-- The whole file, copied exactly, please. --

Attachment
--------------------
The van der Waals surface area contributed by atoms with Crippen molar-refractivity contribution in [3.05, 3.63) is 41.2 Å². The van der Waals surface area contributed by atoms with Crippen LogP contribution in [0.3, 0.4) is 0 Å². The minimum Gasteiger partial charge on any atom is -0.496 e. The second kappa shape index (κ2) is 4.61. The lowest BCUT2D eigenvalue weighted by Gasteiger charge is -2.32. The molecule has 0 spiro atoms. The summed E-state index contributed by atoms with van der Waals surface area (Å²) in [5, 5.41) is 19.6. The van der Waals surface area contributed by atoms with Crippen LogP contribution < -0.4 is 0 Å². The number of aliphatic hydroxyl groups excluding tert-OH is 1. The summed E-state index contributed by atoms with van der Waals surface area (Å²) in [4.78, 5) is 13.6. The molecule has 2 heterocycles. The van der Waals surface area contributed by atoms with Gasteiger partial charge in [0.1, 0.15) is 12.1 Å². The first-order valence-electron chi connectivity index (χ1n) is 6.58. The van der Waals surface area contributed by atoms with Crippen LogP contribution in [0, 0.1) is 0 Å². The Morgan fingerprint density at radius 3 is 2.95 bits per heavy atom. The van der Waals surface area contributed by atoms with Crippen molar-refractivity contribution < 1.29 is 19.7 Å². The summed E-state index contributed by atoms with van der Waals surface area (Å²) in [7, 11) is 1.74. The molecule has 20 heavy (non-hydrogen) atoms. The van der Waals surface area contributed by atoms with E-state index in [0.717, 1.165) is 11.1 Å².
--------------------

The van der Waals surface area contributed by atoms with Crippen molar-refractivity contribution in [3.05, 3.63) is 41.2 Å². The van der Waals surface area contributed by atoms with Crippen LogP contribution in [0.3, 0.4) is 0 Å². The minimum Gasteiger partial charge on any atom is -0.496 e. The second kappa shape index (κ2) is 4.61. The lowest BCUT2D eigenvalue weighted by Gasteiger charge is -2.32. The molecule has 0 spiro atoms. The summed E-state index contributed by atoms with van der Waals surface area (Å²) in [5, 5.41) is 19.6. The van der Waals surface area contributed by atoms with Crippen LogP contribution < -0.4 is 0 Å². The number of aliphatic hydroxyl groups excluding tert-OH is 1. The summed E-state index contributed by atoms with van der Waals surface area (Å²) in [4.78, 5) is 13.6. The molecule has 2 heterocycles. The van der Waals surface area contributed by atoms with Gasteiger partial charge in [0.1, 0.15) is 12.1 Å². The first-order valence-electron chi connectivity index (χ1n) is 6.58. The van der Waals surface area contributed by atoms with Crippen LogP contribution in [0, 0.1) is 0 Å². The Morgan fingerprint density at radius 3 is 2.95 bits per heavy atom. The van der Waals surface area contributed by atoms with Crippen molar-refractivity contribution < 1.29 is 19.7 Å². The summed E-state index contributed by atoms with van der Waals surface area (Å²) in [7, 11) is 1.74. The molecule has 20 heavy (non-hydrogen) atoms. The van der Waals surface area contributed by atoms with E-state index in [0.717, 1.165) is 11.1 Å².